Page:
Seventeen year old Adelaide Auctor doesn’t think there’s anything special about her life. But when her mother is killed, and her estranged father turns out to be her murderer, Addie’s whole life is turned upside down. Her brother, her closest confidant, has been keeping secrets from her all their lives. Addie discovers that she was intentionally hidden from her father, Donovan Hawthorne, because of an ancient magical feud between their two families. To keep her safe, she and her brother Augustus are to be sent to a school for the children of magical families, called the Wicked Cabal. But this is no ordinary school, and Initiation alone, with magical beasts, mysterious clues, and miles-high mountains, might just be the toughest challenge Addie has ever encountered.
The cast is strong, and each person has a very distinct personality. The five in Addie’s Initiation group – Maddox, Liam, Fallon, Tempe, and Addie herself – are so well drawn, and I bonded with them so strongly that I actually felt a bit put out when the other six candidates rejoined the narrative, as if they were invading this very familiar group and changing the dynamics. Addie is not instantly likeable, but who would be just after a close bereavement, and when her life turns out to be full of secrets? I loved watching her become more independent and mature as she worked out her identity as separate from her brother, as she’s always sheltered behind him. There’s a real treatment of her grief, and the conflict she feels between her love for her family and her realisation of exactly how many secrets Augustus has been keeping from her. And I didn’t feel that the eventual romance overshadowed that until one moment near the end. And this might be a teensy spoiler, but speaking of the romance, it was so great that her new friends immediately supported her relationship with Maddox, even against evidence of parental disapproval. For me it really set The Auctor Trilogy apart from a lot of other fantasy YA in terms of romance subplots – Tempe in particular is especially supportive!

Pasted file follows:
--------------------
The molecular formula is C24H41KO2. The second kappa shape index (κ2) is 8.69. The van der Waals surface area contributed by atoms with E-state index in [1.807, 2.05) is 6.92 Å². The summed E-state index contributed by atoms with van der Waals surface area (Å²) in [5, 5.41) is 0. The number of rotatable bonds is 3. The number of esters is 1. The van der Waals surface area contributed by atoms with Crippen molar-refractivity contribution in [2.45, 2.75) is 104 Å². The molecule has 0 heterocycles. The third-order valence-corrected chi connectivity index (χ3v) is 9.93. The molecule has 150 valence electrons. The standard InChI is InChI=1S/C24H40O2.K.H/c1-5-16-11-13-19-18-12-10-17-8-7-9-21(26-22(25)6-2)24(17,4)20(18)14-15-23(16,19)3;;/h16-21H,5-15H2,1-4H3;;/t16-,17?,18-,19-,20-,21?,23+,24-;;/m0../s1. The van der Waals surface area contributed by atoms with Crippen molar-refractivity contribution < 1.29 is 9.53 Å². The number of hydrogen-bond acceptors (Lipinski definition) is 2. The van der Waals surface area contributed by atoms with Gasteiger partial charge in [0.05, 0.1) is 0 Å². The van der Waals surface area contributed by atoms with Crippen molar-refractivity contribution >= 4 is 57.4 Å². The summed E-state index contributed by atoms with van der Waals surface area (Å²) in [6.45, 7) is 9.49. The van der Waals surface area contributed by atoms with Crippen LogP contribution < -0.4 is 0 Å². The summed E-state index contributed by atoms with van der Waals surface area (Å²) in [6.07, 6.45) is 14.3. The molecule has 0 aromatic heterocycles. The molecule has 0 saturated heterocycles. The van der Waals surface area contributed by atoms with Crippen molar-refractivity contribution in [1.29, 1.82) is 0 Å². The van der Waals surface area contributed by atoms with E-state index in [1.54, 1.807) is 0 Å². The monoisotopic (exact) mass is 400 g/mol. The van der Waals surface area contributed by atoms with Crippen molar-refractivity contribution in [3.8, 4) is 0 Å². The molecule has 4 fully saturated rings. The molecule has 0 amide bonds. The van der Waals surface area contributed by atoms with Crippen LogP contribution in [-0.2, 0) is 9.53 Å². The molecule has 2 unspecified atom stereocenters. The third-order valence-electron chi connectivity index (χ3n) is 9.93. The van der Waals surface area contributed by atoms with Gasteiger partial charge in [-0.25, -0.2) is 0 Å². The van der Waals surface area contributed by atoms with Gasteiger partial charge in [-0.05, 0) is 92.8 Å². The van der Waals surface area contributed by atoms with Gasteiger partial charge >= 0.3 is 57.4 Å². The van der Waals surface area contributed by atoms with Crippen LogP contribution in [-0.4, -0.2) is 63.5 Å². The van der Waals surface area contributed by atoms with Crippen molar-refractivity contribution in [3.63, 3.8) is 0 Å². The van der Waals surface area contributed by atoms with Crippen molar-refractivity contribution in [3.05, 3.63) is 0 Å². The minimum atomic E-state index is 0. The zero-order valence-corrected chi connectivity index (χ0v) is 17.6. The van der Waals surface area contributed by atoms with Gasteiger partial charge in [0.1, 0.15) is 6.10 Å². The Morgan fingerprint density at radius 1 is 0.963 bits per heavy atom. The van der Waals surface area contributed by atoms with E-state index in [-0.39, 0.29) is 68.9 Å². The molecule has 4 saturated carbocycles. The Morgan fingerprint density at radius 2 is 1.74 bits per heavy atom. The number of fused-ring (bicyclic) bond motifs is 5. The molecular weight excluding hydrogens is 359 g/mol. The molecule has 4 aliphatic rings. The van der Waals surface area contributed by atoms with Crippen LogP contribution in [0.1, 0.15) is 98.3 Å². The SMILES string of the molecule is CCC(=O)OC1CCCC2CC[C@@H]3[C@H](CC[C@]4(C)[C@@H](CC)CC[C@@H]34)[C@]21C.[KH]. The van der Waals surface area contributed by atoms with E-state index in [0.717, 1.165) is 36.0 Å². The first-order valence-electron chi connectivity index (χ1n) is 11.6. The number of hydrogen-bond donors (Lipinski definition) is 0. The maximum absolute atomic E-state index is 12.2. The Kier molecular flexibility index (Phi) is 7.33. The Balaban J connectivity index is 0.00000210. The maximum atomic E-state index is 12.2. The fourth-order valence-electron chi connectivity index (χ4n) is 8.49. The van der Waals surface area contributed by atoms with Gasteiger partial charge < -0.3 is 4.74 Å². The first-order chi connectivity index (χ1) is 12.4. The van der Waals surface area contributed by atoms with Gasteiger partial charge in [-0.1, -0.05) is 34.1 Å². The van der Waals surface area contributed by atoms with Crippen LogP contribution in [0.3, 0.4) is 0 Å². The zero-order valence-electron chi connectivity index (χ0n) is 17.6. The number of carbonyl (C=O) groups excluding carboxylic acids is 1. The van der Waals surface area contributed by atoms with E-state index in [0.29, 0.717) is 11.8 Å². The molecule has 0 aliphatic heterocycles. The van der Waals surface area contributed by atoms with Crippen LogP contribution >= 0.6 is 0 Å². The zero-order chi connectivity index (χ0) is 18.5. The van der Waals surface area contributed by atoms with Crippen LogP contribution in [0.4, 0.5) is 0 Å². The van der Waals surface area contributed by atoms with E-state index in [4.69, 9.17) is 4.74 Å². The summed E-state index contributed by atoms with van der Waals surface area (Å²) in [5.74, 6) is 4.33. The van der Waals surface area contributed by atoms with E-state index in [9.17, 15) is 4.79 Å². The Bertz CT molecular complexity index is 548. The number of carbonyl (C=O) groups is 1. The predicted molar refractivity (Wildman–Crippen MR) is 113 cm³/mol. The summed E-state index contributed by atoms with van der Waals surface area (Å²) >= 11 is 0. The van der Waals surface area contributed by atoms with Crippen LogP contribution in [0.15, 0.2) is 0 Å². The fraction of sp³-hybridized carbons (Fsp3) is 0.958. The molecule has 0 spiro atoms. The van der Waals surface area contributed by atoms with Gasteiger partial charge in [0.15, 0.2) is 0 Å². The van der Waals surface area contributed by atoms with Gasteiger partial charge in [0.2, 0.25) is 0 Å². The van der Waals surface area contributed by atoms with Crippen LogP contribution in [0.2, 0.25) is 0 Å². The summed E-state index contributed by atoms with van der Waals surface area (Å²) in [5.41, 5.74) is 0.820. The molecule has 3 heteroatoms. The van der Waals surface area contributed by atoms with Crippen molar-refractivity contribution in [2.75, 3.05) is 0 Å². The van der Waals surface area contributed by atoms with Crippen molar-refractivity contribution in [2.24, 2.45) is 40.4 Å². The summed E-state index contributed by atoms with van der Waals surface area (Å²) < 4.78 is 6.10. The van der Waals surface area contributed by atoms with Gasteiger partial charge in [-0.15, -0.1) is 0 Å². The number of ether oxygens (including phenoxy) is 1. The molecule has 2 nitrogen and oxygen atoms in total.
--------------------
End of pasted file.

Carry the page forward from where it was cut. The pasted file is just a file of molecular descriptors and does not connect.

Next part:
The environment that the Initiates find themselves in is complex and vividly drawn – it’s a physically difficult challenge as well as requiring magical skill and teamwork. There wasn’t a lot of magical healing (though Maddox has definitely got some kind of secret going on), so the characters had to suffer the consequences of injuries and mistakes – and they got injured a lot!
Initiation is not what I expected. I thought it would be your regular structural entry challenge, with a couple of tasks or contests, some rivalry, and the whole thing rather taking a backseat to romantic intentions. What I got was a real, significant three-week long challenge that tested the Initiates’ resolve and even threatened their lives. It was a refreshing take on the ‘chosen one’ narrative. At the end of this book, there are still a lot of unanswered questions – this is very much an origins story, with Addie being flung into a world full of family secrets and strange magic, and she’s only beginning to unravel it all.
There’s a blind man with “crippled hands” in the prologue, but I wouldn’t exactly call it representation because, and I quote, he “was capable of walking without any assistance from another person and had even developed a system to read the books that everyone else could read”. The only disadvantage of his disability is apparently that “it gave his eyes a glazed expression which many found disconcerting.”
The only other diverse representation I spotted was one of the Initiates having “creamy deep olive skin”, and she’s in the other group so she only really gets page time at the end when they all reunite.
From the synopsis, this book sounded like it was going to be exactly up my genre-alley, but I was worried that it could fall into some dull and tired tropes. I shouldn’t have worried. The Auctor Trilogy saw those tropes of romance and Initiation challenges, and waved them goodbye as it turned off the road and made its own path. This was a fresh, interesting narrative with solid characterisation and an intriguing story that pulls you into anticipation for the sequel. The only noticeable flaw was the lack of convincing diversity – in that respect, The Auctor Trilogy still has one leg immersed in the common issues of its genre.
I received a copy of this book in exchange for an honest review.